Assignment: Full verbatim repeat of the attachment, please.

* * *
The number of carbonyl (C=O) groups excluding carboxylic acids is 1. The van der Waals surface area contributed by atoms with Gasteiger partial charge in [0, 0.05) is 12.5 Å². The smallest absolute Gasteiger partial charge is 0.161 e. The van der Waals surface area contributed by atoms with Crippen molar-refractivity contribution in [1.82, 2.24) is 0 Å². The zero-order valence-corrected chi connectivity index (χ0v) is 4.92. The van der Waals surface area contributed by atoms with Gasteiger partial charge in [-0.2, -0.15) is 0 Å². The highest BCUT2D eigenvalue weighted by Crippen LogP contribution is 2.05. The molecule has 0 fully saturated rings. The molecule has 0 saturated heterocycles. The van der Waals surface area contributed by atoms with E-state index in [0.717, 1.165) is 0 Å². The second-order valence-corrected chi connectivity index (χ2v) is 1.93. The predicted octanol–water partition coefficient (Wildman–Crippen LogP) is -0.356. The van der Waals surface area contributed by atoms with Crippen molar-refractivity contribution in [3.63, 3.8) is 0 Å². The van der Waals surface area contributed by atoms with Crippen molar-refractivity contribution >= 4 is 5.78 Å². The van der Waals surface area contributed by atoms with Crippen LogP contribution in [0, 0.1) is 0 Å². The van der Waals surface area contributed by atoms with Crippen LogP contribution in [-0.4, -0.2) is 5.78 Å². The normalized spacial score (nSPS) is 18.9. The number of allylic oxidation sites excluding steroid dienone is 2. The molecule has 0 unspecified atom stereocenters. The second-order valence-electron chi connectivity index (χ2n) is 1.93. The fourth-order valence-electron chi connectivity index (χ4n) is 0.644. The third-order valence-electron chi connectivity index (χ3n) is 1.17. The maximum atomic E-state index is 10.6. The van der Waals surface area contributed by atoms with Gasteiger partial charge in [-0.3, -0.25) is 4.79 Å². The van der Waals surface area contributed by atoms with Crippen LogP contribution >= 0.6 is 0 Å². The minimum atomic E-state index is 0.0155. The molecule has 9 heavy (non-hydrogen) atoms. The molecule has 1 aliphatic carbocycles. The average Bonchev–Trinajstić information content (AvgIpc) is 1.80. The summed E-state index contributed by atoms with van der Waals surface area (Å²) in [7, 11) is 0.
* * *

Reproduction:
The number of carbonyl (C=O) groups excluding carboxylic acids is 1. The van der Waals surface area contributed by atoms with Gasteiger partial charge in [0, 0.05) is 12.5 Å². The smallest absolute Gasteiger partial charge is 0.161 e. The van der Waals surface area contributed by atoms with Crippen molar-refractivity contribution in [1.82, 2.24) is 0 Å². The zero-order valence-corrected chi connectivity index (χ0v) is 4.92. The van der Waals surface area contributed by atoms with Gasteiger partial charge in [-0.2, -0.15) is 0 Å². The highest BCUT2D eigenvalue weighted by Crippen LogP contribution is 2.05. The molecule has 0 fully saturated rings. The molecule has 0 saturated heterocycles. The van der Waals surface area contributed by atoms with E-state index in [0.717, 1.165) is 0 Å². The second-order valence-corrected chi connectivity index (χ2v) is 1.93. The predicted octanol–water partition coefficient (Wildman–Crippen LogP) is -0.356. The van der Waals surface area contributed by atoms with Crippen molar-refractivity contribution in [3.63, 3.8) is 0 Å². The van der Waals surface area contributed by atoms with Crippen molar-refractivity contribution >= 4 is 5.78 Å². The van der Waals surface area contributed by atoms with Crippen LogP contribution in [0, 0.1) is 0 Å². The van der Waals surface area contributed by atoms with Crippen LogP contribution in [-0.4, -0.2) is 5.78 Å². The normalized spacial score (nSPS) is 18.9. The number of allylic oxidation sites excluding steroid dienone is 2. The molecule has 0 unspecified atom stereocenters. The second-order valence-electron chi connectivity index (χ2n) is 1.93. The fourth-order valence-electron chi connectivity index (χ4n) is 0.644. The third-order valence-electron chi connectivity index (χ3n) is 1.17. The maximum atomic E-state index is 10.6. The van der Waals surface area contributed by atoms with Gasteiger partial charge in [-0.3, -0.25) is 4.79 Å². The van der Waals surface area contributed by atoms with Crippen LogP contribution >= 0.6 is 0 Å². The minimum atomic E-state index is 0.0155. The molecule has 9 heavy (non-hydrogen) atoms. The molecule has 1 aliphatic carbocycles. The average Bonchev–Trinajstić information content (AvgIpc) is 1.80. The summed E-state index contributed by atoms with van der Waals surface area (Å²) in [7, 11) is 0.